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Steve Hackett - Spectral Mornings CD (album) cover


Steve Hackett


Eclectic Prog

4.14 | 850 ratings

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5 stars This is the album that made me a fan of Hackett way back in the 70s and I am still a big fan. Unlike the preceding album, Spectral Mornings has a consistent sound and quality all the way through. With this release, Hackett has reached a new plateau in his music, one that sets the bar for everything to come, not all of which will come up to par. Not only is his guitar playing better here than ever before, so is his songwriting. And despite the back cover photo, he is not always the lead singer. In fact, Steve had brought together a group of musicians he soon came to regard as his band, not as hired hands. Each member, Pete Hicks on lead and harmony vocals, Dik Cadbury on bass, Nick Magnus on keys, brother John Hackett on flutes and bass pedals, and John Shearer on drums, provide perfect support for Steve. Each one also is given the chance to shine out, especially John Hackett and Nick Magnus.

The album opens with a bona-fide Hackett classic, Every Day, a song intriguing in its lyrics (I think it is about how great events are just like every day events on a daily basis) and catchy in its melodies. The Virgin and the Gypsy follows, where Hackett and company out pastorals the pastoral qualities of Genesis, who had pretty much abandoned such sounds by this time. This song also has the same title as a D. H. Lawrence novel, which was probably its inspiration. Brother John's flute really shines here. After this comes the beautiful The Red Flower of Tachai Blooms Everywhere. I think it should read 'Tai Chi.' Steve plays koto on this one as well as guitar. Now we get another great classic, and certainly one of the highlights of the album, Clocks ' The Angel of Mons. This song is powerful and dynamic. If you do not know the story, it refers to a group of giant angels who appeared above a group of British soldiers during WWI as they were attacked by a larger German force. The Germans were routed. The sounds Steve creates here are as eerie and formidable as their subject. Side one (yes, I am reviewing from my vinyl version bought many years ago) ends with the most controversial song on the album. Many people, myself included, have asked just what in Sam Hill was he thinking when he did Ballad of the Decomposing Man. This is a silly song, memorable in its absurdity, and is almost totally out of place here. In fact, I use the title to describe any other song by Hackett which has a similar characteristic, and almost all of his albums in fact do have one of these. Musically, it is not bad at all. Still, there is an underside of tragedy in the lyrics which the ridiculousness of it all belies.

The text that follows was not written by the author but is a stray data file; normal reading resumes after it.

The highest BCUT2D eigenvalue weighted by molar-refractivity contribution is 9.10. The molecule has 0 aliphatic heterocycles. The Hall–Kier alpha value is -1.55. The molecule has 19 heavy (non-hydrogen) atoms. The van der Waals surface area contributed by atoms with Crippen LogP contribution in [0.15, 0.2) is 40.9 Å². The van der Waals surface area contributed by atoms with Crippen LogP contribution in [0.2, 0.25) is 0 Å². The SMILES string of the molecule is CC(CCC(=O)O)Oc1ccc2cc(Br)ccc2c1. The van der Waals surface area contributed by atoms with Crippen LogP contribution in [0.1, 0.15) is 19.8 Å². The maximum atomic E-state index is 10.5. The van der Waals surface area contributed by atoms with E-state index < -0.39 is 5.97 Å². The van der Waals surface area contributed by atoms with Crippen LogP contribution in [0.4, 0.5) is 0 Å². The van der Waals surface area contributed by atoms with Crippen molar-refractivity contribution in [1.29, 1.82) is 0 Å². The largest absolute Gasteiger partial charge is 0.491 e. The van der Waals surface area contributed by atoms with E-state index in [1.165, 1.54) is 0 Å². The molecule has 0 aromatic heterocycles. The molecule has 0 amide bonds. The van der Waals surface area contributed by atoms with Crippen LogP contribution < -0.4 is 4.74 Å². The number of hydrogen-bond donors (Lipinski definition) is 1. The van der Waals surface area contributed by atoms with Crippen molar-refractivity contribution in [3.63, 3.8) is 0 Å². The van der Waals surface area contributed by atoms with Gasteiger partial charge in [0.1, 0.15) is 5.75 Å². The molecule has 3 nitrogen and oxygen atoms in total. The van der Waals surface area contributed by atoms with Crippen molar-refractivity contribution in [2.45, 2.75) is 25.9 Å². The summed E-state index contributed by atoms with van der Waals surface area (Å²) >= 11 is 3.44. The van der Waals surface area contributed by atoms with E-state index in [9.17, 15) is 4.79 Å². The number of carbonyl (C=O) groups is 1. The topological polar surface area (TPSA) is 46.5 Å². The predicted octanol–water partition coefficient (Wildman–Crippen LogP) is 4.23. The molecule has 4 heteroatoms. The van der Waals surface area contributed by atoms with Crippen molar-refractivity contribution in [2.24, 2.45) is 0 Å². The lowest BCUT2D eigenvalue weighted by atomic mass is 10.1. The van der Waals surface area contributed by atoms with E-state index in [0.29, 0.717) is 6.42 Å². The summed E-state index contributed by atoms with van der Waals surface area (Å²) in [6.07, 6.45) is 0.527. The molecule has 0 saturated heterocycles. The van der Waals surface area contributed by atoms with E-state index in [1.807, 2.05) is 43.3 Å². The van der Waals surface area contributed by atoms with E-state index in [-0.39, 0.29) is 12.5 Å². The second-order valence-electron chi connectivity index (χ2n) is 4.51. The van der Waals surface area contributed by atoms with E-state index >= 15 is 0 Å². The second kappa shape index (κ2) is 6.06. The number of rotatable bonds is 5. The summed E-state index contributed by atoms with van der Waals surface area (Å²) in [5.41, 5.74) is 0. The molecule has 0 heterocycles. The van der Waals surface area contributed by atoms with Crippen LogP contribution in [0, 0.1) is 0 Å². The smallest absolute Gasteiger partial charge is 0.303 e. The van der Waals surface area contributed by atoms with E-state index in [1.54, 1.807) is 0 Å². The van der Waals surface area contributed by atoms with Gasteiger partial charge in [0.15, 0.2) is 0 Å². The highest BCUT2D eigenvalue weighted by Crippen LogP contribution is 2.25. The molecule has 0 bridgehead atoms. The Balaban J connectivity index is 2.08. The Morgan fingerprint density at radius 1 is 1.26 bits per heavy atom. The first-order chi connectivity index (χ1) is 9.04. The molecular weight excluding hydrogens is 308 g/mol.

Side two starts with the acoustic Lost Time in Cordoba, a piece that precedes the classical style Hackett would start to explore extensively in later years. Evocative. The longest song comes next, Tigermoth, which I regard as a lost Hackett classic. Here we get the story of a ghost fro WWII. The wall of noise that represents the falling plane is intense. The album closes with the title track, and Hackett has saved the best for last. This is an emotional piece where its climaxes are augmented by its soft sections. Note that I use the plural there. The melody of this song is a climax in itself. The fact that it is repeated, usually with increasing volume and intensity, takes nothing away. I have one live version of this song, and it is nowhere near as good. It lacks the feeling, the soul that Steve puts into it here.

One of the best qualities of this album is that it is not merely a showpiece for its star. Hackett had worked carefully with his band, as they worked with him, and everything comes through as a whole. Of course there are lead lines and solos, but even those work closely with the rest of the music. It is this cohesiveness that raises the album so high. Along with the great songs, too. Spectral Mornings is an important album in the development of Steve Hackett the auteur and one I think every Prog fan should have.

Progosopher | 5/5 |


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